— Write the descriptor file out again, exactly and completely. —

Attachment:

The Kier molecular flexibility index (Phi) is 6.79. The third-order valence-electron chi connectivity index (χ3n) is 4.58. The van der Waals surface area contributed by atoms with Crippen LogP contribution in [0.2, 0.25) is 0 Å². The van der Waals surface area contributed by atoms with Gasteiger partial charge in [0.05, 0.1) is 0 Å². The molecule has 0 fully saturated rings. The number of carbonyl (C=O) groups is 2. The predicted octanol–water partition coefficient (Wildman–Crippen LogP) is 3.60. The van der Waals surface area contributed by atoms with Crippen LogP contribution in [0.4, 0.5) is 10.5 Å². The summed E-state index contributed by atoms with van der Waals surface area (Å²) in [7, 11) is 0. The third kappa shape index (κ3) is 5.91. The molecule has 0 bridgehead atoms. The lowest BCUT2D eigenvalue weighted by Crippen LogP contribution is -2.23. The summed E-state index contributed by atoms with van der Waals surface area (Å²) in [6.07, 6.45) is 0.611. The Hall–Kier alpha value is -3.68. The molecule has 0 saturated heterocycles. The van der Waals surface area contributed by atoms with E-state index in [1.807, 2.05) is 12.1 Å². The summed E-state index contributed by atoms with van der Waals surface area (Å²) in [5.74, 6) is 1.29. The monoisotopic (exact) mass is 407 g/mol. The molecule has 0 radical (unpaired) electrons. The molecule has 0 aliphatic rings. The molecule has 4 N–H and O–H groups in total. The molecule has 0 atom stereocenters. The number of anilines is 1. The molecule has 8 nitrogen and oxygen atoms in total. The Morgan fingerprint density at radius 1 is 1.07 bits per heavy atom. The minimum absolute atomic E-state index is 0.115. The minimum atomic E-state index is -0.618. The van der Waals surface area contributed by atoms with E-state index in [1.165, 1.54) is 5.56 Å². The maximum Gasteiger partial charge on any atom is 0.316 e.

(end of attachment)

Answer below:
The Kier molecular flexibility index (Phi) is 6.79. The third-order valence-electron chi connectivity index (χ3n) is 4.58. The van der Waals surface area contributed by atoms with Crippen LogP contribution in [0.2, 0.25) is 0 Å². The van der Waals surface area contributed by atoms with Gasteiger partial charge in [0.05, 0.1) is 0 Å². The molecule has 0 fully saturated rings. The number of carbonyl (C=O) groups is 2. The predicted octanol–water partition coefficient (Wildman–Crippen LogP) is 3.60. The van der Waals surface area contributed by atoms with Crippen LogP contribution in [0.4, 0.5) is 10.5 Å². The summed E-state index contributed by atoms with van der Waals surface area (Å²) in [7, 11) is 0. The third kappa shape index (κ3) is 5.91. The molecule has 0 bridgehead atoms. The lowest BCUT2D eigenvalue weighted by Crippen LogP contribution is -2.23. The summed E-state index contributed by atoms with van der Waals surface area (Å²) in [6.07, 6.45) is 0.611. The Hall–Kier alpha value is -3.68. The molecule has 0 saturated heterocycles. The van der Waals surface area contributed by atoms with E-state index in [1.807, 2.05) is 12.1 Å². The summed E-state index contributed by atoms with van der Waals surface area (Å²) in [5.74, 6) is 1.29. The monoisotopic (exact) mass is 407 g/mol. The molecule has 0 radical (unpaired) electrons. The molecule has 0 aliphatic rings. The molecule has 4 N–H and O–H groups in total. The molecule has 0 atom stereocenters. The number of anilines is 1. The molecule has 8 nitrogen and oxygen atoms in total. The Morgan fingerprint density at radius 1 is 1.07 bits per heavy atom. The minimum absolute atomic E-state index is 0.115. The minimum atomic E-state index is -0.618. The van der Waals surface area contributed by atoms with E-state index in [1.165, 1.54) is 5.56 Å². The maximum Gasteiger partial charge on any atom is 0.316 e.